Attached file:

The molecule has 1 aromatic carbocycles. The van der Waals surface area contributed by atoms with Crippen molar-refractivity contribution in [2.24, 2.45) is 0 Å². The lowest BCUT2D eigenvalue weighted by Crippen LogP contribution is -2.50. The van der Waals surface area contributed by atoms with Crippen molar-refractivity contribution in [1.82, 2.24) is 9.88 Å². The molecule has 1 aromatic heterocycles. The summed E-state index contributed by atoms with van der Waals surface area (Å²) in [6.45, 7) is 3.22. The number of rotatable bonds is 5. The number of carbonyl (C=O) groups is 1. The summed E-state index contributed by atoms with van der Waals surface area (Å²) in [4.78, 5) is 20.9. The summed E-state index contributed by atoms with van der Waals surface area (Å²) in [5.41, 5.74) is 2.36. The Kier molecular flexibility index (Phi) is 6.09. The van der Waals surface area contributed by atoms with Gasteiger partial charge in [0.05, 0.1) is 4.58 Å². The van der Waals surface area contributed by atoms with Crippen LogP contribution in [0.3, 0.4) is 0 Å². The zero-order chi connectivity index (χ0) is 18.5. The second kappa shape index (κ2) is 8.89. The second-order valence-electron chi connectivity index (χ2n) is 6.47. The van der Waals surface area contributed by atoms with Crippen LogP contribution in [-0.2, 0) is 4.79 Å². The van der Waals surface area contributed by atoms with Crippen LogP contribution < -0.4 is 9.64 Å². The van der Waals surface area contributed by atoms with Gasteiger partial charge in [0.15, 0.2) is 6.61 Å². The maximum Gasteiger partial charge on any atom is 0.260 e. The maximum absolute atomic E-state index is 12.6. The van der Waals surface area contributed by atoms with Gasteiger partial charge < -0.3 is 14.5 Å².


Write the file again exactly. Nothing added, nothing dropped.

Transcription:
The molecule has 1 aromatic carbocycles. The van der Waals surface area contributed by atoms with Crippen molar-refractivity contribution in [2.24, 2.45) is 0 Å². The lowest BCUT2D eigenvalue weighted by Crippen LogP contribution is -2.50. The van der Waals surface area contributed by atoms with Crippen molar-refractivity contribution in [1.82, 2.24) is 9.88 Å². The molecule has 1 aromatic heterocycles. The summed E-state index contributed by atoms with van der Waals surface area (Å²) in [6.45, 7) is 3.22. The number of rotatable bonds is 5. The number of carbonyl (C=O) groups is 1. The summed E-state index contributed by atoms with van der Waals surface area (Å²) in [4.78, 5) is 20.9. The summed E-state index contributed by atoms with van der Waals surface area (Å²) in [5.41, 5.74) is 2.36. The Kier molecular flexibility index (Phi) is 6.09. The van der Waals surface area contributed by atoms with Gasteiger partial charge in [0.05, 0.1) is 4.58 Å². The van der Waals surface area contributed by atoms with Crippen LogP contribution in [0.3, 0.4) is 0 Å². The zero-order chi connectivity index (χ0) is 18.5. The second kappa shape index (κ2) is 8.89. The second-order valence-electron chi connectivity index (χ2n) is 6.47. The van der Waals surface area contributed by atoms with Crippen LogP contribution in [-0.2, 0) is 4.79 Å². The van der Waals surface area contributed by atoms with Crippen LogP contribution < -0.4 is 9.64 Å². The van der Waals surface area contributed by atoms with Gasteiger partial charge in [0.15, 0.2) is 6.61 Å². The maximum Gasteiger partial charge on any atom is 0.260 e. The maximum absolute atomic E-state index is 12.6. The van der Waals surface area contributed by atoms with Gasteiger partial charge < -0.3 is 14.5 Å².